Review: Developmental thermal responses in Arabidopsis (Plant Physiol.)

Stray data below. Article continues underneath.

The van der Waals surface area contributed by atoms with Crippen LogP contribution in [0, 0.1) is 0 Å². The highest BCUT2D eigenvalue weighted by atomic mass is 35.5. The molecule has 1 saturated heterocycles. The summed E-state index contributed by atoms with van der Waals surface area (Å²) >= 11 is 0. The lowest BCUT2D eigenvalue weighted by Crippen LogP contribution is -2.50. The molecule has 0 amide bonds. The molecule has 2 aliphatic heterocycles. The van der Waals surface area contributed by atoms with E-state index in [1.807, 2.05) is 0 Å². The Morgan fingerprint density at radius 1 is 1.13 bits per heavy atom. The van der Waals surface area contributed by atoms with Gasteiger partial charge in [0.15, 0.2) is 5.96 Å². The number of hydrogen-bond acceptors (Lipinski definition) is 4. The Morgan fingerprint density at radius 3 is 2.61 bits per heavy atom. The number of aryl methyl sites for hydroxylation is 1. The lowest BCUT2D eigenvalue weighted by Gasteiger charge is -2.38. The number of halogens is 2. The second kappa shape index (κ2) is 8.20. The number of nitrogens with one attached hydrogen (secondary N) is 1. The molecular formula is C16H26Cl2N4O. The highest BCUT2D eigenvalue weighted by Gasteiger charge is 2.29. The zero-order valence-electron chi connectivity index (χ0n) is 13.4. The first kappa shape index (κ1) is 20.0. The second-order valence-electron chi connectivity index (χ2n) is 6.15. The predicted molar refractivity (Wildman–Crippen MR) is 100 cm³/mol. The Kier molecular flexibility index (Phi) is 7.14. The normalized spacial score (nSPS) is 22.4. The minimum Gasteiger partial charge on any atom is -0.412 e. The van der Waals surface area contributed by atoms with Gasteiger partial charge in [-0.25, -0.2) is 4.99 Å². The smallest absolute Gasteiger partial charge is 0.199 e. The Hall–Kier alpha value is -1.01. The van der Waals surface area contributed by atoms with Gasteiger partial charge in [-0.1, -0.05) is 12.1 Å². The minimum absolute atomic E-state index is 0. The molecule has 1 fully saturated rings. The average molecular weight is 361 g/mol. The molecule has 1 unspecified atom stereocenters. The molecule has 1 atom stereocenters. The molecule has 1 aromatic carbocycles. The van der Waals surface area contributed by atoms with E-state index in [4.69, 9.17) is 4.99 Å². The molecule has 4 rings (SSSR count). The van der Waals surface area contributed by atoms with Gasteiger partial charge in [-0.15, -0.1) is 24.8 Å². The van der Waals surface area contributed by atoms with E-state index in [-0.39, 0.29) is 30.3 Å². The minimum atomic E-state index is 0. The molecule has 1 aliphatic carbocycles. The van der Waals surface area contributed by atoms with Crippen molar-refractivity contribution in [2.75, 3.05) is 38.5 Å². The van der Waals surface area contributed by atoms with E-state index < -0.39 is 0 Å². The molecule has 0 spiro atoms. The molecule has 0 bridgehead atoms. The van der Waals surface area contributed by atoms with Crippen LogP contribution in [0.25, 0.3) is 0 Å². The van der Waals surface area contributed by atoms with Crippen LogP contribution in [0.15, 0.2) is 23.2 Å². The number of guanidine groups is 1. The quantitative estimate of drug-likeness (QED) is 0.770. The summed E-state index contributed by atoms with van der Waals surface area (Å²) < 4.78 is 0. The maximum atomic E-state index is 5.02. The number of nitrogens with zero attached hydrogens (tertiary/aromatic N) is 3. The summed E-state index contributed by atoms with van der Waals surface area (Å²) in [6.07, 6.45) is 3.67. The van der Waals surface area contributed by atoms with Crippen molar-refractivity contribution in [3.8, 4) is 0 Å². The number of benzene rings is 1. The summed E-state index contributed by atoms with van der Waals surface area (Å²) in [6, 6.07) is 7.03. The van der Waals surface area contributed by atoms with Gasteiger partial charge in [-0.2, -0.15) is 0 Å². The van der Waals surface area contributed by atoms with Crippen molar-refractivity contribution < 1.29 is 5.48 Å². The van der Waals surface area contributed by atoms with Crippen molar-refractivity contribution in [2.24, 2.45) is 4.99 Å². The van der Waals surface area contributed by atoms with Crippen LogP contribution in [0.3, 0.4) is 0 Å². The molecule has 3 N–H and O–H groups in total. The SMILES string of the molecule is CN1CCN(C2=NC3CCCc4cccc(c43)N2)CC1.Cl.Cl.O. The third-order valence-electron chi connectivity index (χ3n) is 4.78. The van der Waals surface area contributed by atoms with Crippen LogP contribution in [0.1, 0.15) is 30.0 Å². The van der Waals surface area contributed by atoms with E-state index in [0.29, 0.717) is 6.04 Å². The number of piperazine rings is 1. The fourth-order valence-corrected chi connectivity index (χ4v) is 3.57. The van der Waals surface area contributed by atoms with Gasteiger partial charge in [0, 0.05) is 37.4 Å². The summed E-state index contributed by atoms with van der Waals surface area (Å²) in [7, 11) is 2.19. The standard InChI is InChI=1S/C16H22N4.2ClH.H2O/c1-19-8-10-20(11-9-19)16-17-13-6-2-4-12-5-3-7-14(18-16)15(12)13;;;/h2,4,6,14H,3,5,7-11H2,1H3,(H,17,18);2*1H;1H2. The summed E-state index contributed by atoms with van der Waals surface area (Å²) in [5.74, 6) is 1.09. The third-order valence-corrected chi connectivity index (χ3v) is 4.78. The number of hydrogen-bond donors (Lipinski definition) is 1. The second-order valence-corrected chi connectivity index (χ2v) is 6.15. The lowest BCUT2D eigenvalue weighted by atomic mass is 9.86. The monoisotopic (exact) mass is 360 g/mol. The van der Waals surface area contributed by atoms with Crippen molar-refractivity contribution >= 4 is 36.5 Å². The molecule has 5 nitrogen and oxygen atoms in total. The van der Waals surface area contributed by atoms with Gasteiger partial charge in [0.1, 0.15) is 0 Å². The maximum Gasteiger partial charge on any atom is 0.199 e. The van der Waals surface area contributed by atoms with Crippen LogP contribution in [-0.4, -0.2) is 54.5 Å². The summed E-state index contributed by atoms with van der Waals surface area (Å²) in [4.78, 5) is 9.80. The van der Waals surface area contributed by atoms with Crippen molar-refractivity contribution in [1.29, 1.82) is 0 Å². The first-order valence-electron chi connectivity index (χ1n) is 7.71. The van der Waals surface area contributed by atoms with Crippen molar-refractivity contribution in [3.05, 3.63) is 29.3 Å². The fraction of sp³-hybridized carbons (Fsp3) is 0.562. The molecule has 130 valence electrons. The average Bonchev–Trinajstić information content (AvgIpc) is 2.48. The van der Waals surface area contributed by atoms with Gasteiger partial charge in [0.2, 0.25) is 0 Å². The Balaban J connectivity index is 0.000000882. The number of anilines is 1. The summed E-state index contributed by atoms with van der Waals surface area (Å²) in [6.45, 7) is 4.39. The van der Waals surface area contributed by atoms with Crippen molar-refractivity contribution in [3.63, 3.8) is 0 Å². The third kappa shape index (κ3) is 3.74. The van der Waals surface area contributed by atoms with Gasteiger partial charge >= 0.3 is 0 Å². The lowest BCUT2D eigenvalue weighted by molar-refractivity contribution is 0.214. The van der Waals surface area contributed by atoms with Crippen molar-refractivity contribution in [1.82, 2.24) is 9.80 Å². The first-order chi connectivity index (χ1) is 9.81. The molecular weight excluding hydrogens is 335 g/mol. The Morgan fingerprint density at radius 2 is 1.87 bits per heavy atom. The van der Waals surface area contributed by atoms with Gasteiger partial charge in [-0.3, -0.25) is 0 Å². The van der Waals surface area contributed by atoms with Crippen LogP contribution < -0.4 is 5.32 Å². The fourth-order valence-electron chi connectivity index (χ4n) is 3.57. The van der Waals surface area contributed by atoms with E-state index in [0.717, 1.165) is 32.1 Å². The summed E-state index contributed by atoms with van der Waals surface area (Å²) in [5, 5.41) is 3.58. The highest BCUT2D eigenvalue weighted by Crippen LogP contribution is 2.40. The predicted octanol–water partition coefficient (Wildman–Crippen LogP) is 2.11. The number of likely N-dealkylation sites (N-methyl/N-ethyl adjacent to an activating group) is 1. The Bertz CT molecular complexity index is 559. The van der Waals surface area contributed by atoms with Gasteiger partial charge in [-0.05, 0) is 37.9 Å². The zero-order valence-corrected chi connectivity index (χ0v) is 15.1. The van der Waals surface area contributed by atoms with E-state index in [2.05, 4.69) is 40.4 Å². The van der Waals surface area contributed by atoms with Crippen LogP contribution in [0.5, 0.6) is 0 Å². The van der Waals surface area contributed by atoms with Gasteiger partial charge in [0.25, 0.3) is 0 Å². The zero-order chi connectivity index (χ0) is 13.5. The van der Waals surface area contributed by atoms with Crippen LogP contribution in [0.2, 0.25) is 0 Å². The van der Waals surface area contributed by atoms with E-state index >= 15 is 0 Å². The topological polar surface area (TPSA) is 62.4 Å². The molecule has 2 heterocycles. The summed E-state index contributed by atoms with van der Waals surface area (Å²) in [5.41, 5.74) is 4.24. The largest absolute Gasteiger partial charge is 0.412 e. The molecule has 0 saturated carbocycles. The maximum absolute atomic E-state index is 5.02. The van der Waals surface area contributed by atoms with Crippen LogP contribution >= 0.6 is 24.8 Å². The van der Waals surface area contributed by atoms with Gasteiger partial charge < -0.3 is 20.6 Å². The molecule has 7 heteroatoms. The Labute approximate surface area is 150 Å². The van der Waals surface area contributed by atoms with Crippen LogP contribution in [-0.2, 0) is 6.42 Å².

Plants can modify their growth in response to environmental challenges. In a recent review, Vu et al. summarize the molecular mechanisms underlying high temperature responses during the Arabidopsis life cycle. At early stages, high temperature promotes abscisic acid (ABA) biosynthesis and decreases gibberellic acid biosynthesis, resulting in germination inhibition. The effect of high ambient temperature on the organization and shape of the plant, or thermomorphogenesis, shares a large set of regulators of light response and circadian processes, e.g., Phytochrome B and PIF proteins. In seedlings, hypocotyl elongation and leaf bending are the typical response to high temperatures; in this case, auxin and brassinosteroids are the key elements. A similar action takes place in the roots, where high temperatures lead to an increase in auxin nuclear distribution, resulting in enhanced primary root growth and lateral root formation. High ambient temperature also affects reproductive development; flowering is accelerated by an increased expression of flowering promoting genes (SOC, FT, TSF). Later, during fruit development, chromatin remodeling in the INDEHISCENT promoter causes early dehiscence. (Summary by Humberto Herrera-Ubaldo) Plant Physiol. 10.1104/pp.19.00652